Concepts: Evaluation, Scale-invariant feature transform, Retina


Due to the totally different therapeutic regimens are needed for primary central nervous system lymphoma (PCNSL) and glioblastoma (GBM), accurate differentiation of two diseases by noninvasive imaging techniques is important for clinical decision making. 30 cases of PCNSL and 66 cases of GBM with conventional T1-contrast magnetic resonance imaging (MRI) were analyzed in this study. Convolutional Neural Networks was used to segment tumor automatically. A modified Scale Invariant Feature Transform (SIFT) method was utilized to extract three-dimensional local voxel arrangement information from segmented tumors. Fisher vector was proposed to normalize the dimension of SIFT features. An improved Genetic algorithm (GA) was used to extract SIFT features with PCNSL and GBM discrimination ability. The dataset was divided into a cross-validation cohort and an independent validation cohort by ratio of 2:1. Support vector machine with the leave-one-out cross-validation based on 20 cases of PCNSL and 44 cases of GBM was employed to build and validate the differentiation model. Among 16384 high-throughput features, 1356 features show significant differences between PCNSL and GBM with p<0.05, and 420 features with p<0.001. A total of 496 features were finally chosen by improved GA algorithm. The proposed method produces PCNSL vs. GBM differentiation with AUC curve of 99.1% (98.2%), accuracy 95.3% (90.6%), sensitivity 85.0% (80.0%), specificity 100% (95.5%) on the cross-validation cohort (and independent validation cohort). Since the local voxel arrangement characterization provided by SIFT features, proposed method produced more competitive PCNSL and GBM differentiation performance by using conventional MRI than methods based on advanced MRI.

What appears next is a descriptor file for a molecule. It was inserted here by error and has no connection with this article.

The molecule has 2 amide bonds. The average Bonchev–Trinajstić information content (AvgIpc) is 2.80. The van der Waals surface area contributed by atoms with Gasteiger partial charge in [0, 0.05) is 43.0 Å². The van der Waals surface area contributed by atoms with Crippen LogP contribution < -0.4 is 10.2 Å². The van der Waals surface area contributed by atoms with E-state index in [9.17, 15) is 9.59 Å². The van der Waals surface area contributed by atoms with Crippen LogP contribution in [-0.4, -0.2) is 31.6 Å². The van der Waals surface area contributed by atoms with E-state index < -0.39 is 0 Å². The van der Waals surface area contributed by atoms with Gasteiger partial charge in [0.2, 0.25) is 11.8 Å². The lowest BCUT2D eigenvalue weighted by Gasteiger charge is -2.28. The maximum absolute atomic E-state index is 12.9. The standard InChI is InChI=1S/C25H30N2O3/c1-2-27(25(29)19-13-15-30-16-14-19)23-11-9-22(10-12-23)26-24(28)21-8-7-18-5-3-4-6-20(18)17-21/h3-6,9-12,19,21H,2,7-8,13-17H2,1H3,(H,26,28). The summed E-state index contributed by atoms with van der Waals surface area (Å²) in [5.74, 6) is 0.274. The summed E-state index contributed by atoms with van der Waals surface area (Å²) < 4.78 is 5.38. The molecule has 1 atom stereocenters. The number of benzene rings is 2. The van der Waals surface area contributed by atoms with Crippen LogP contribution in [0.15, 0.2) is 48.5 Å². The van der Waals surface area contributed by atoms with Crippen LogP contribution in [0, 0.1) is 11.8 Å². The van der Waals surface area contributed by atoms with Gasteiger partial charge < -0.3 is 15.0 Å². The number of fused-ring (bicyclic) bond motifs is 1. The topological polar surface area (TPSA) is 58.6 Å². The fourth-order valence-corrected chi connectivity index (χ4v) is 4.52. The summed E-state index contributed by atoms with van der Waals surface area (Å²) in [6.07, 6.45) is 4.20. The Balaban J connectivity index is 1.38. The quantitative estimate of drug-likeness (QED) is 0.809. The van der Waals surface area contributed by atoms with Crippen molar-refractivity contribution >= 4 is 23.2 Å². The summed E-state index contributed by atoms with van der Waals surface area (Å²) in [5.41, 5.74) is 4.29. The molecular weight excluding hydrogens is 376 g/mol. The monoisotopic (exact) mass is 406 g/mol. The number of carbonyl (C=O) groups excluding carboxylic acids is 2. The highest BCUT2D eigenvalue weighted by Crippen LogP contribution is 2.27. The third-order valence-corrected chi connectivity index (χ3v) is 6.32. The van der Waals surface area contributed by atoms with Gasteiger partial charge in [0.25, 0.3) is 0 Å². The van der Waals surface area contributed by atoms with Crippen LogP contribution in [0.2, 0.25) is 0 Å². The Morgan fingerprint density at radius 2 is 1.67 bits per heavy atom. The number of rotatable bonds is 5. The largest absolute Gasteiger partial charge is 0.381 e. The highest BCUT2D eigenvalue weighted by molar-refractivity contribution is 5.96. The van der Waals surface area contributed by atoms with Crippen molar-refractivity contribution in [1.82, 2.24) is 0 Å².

Concepts: Medical imaging, Scale-invariant feature transform, Oncology, Central nervous system, Nervous system, Magnetic resonance imaging, Brain tumor, Brain


Spectral-spatial feature extraction is an important task in hyperspectral image processing. In this paper we propose a novel method to extract distinctive invariant features from hyperspectral images for registration of hyperspectral images with different spectral conditions. Spectral condition means images are captured with different incident lights, viewing angles, or using different hyperspectral cameras. In addition, spectral condition includes images of objects with the same shape but different materials. This method, which is named Spectral-Spatial Scale Invariant Feature Transform (SS-SIFT), explores both spectral and spatial dimensions simultaneously to extract spectral and geometric transformation invariant features. Similar to the classic SIFT algorithm, SS-SIFT consists of keypoint detection and descriptor construction steps. Keypoints are extracted from spectral-spatial scale space and are detected from extrema after 3D difference of Gaussian is applied to the data cube. Two descriptors are proposed for each keypoint by exploring the distribution of spectral-spatial gradient magnitude in its local 3D neighborhood. The effectiveness of the SS-SIFT approach is validated on images collected in different light conditions, different geometric projections, and using two hyperspectral cameras with different spectral wavelength ranges and resolutions. The experimental results show that our method generates robust invariant features for spectral-spatial image matching.

Concepts: Computer graphics, Image processing, Difference, Dimension, Physics, Space, Computer vision, Scale-invariant feature transform